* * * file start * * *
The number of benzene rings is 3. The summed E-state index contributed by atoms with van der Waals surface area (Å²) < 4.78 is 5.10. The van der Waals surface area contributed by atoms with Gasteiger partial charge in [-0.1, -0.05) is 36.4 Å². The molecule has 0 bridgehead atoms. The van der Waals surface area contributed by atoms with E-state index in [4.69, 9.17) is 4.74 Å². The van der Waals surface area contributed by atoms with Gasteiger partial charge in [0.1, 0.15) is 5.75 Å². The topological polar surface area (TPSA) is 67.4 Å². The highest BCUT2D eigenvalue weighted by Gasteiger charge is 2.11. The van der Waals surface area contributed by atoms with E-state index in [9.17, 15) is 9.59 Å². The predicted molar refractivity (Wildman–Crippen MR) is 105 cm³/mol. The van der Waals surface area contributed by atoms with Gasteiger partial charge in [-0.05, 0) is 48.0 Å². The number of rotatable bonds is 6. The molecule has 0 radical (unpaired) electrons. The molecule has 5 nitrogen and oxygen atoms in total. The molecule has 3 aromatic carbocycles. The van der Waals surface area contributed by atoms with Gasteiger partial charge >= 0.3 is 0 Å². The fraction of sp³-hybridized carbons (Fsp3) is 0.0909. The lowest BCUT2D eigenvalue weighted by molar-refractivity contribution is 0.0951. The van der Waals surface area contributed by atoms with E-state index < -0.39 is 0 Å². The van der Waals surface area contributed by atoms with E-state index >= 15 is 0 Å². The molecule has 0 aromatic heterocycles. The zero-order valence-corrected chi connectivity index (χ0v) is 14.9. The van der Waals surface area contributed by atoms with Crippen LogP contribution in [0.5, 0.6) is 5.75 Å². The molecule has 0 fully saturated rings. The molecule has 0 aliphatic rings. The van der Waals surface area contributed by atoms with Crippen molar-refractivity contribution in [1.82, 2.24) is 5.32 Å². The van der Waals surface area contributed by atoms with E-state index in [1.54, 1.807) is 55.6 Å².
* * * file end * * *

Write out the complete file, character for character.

The number of benzene rings is 3. The summed E-state index contributed by atoms with van der Waals surface area (Å²) < 4.78 is 5.10. The van der Waals surface area contributed by atoms with Gasteiger partial charge in [-0.1, -0.05) is 36.4 Å². The molecule has 0 bridgehead atoms. The van der Waals surface area contributed by atoms with E-state index in [4.69, 9.17) is 4.74 Å². The van der Waals surface area contributed by atoms with Gasteiger partial charge in [0.1, 0.15) is 5.75 Å². The topological polar surface area (TPSA) is 67.4 Å². The highest BCUT2D eigenvalue weighted by Gasteiger charge is 2.11. The van der Waals surface area contributed by atoms with E-state index in [9.17, 15) is 9.59 Å². The predicted molar refractivity (Wildman–Crippen MR) is 105 cm³/mol. The van der Waals surface area contributed by atoms with Gasteiger partial charge in [-0.05, 0) is 48.0 Å². The number of rotatable bonds is 6. The molecule has 0 radical (unpaired) electrons. The molecule has 5 nitrogen and oxygen atoms in total. The molecule has 3 aromatic carbocycles. The van der Waals surface area contributed by atoms with Gasteiger partial charge >= 0.3 is 0 Å². The fraction of sp³-hybridized carbons (Fsp3) is 0.0909. The lowest BCUT2D eigenvalue weighted by molar-refractivity contribution is 0.0951. The van der Waals surface area contributed by atoms with E-state index < -0.39 is 0 Å². The van der Waals surface area contributed by atoms with E-state index >= 15 is 0 Å². The molecule has 0 aromatic heterocycles. The zero-order valence-corrected chi connectivity index (χ0v) is 14.9. The van der Waals surface area contributed by atoms with Crippen LogP contribution in [0.5, 0.6) is 5.75 Å². The molecule has 0 fully saturated rings. The molecule has 0 aliphatic rings. The van der Waals surface area contributed by atoms with Crippen molar-refractivity contribution in [1.82, 2.24) is 5.32 Å². The van der Waals surface area contributed by atoms with E-state index in [1.54, 1.807) is 55.6 Å².